In this file photo from year’s past, provided by the the Brawley Chamber of Commerce, a Mariachi Band performs during the Mariachi Night community event in the Plaza along Main Street in Brawley. Mariachi Night is one of the events that is part of the Cattle Call Jamboree celebration. Organized by the Chamber, the Cattle Call Jamboree takes place over the week leading up to the annual Cattle Call Rodeo. This year, the Jamboree returns while following all safety requirements.
“The Cowboys Are Back in Town.”
That’s the theme for the Brawley Chamber of Commerce’s Cattle Call Jamboree 2021, a series of events aimed at celebrating family, community, and the Cattle Call Rodeo tradition, important not only to those who reside in Brawley, but all of Imperial County.
Largely sidelined last year due to COVID-19 restrictions (events were held virtually in 2020), the Chamber-led Cattle Call Read More
A cowboy competes in the saddle bronc competition during a past Cattle Call Rodeo in Brawley. In 2020, the rodeo was held to keep the rodeo’s long tradition going but was organized without spectators following COVID-19 safety guidelines from the state and from the Professional Rodeo Cowboys Association. Instead, last year’s rodeo was livestreamed. This year, in line with current safety protocols, spectators will be able to attend Cattle Call, which is now in its 65th year.
Photo provided by the Cattle Call Rodeo Committee.
If there ever was a question of just how important Cattle Call Rodeo is to the Imperial Valley, the 2020 rodeo held amid the COVID-19 shutdowns provided proof that from its very beginning 64 years ago, Cattle Call has not only been a celebration of community, but it has also been lifted-up by that very same community.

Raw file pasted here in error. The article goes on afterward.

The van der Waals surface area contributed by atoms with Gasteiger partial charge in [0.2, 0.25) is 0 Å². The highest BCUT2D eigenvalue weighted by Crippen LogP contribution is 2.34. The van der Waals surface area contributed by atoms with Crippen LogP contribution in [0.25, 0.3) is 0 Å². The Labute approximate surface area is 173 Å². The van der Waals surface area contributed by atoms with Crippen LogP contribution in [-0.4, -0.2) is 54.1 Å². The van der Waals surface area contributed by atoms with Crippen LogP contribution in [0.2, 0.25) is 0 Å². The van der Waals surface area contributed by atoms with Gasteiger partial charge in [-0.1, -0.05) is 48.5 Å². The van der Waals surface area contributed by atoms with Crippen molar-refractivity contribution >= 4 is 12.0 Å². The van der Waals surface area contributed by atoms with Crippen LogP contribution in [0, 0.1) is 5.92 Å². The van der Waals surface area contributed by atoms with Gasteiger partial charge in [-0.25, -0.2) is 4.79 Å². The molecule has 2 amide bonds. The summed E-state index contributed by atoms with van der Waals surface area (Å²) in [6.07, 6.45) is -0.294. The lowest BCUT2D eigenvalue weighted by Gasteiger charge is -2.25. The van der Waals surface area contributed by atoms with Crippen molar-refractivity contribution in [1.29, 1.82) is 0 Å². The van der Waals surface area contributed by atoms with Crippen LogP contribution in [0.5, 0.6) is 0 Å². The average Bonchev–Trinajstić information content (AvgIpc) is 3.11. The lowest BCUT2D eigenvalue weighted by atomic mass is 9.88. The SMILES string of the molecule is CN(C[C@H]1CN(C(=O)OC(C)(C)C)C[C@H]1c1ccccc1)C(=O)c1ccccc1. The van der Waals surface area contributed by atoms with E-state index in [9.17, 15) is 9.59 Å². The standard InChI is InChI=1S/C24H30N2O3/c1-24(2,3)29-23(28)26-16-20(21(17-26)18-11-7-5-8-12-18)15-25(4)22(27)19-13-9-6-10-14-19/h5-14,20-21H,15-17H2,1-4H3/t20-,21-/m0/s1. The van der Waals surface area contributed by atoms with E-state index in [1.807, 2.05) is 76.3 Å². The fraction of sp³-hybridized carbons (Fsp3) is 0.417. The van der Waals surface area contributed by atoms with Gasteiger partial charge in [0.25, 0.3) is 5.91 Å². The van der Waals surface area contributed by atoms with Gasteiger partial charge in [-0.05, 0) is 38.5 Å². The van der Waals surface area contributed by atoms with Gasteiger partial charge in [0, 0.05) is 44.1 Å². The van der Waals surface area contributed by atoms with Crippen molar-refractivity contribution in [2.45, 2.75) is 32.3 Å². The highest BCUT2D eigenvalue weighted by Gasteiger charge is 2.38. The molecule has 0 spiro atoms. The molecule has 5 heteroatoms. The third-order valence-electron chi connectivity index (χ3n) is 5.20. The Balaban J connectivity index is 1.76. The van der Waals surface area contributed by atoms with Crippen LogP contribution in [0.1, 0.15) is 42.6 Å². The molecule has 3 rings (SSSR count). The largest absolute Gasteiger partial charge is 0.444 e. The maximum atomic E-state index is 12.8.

In the months Read More
Pictured from left to right are Cherie Watte, executive director of Imperial Valley Water (IVH20), Rachel Magos, executive director of the Imperial County Farm Bureau, and Shelby Trimm, executive director of both the Imperial Valley Vegetable Growers Association and the Coalition of Labor Agriculture and Business. All three took time from their busy schedules to discuss their role and the role of their organizations in supporting Imperial Valley agriculture.
With 500,000 acres of farmland in the Imperial Valley, agriculture continues to not only be vital to the economy of the Valley, but now perhaps more than ever the crops grown on that land are critical to the entire country and a world that is recovering from the COVID-19 pandemic.
Considering just how essential Imperial Valley agriculture is, strong voices ready to advocate on behalf of the farming community are pivotal—especially considering the ongoing challenges farmers face, like increasing costs of Read More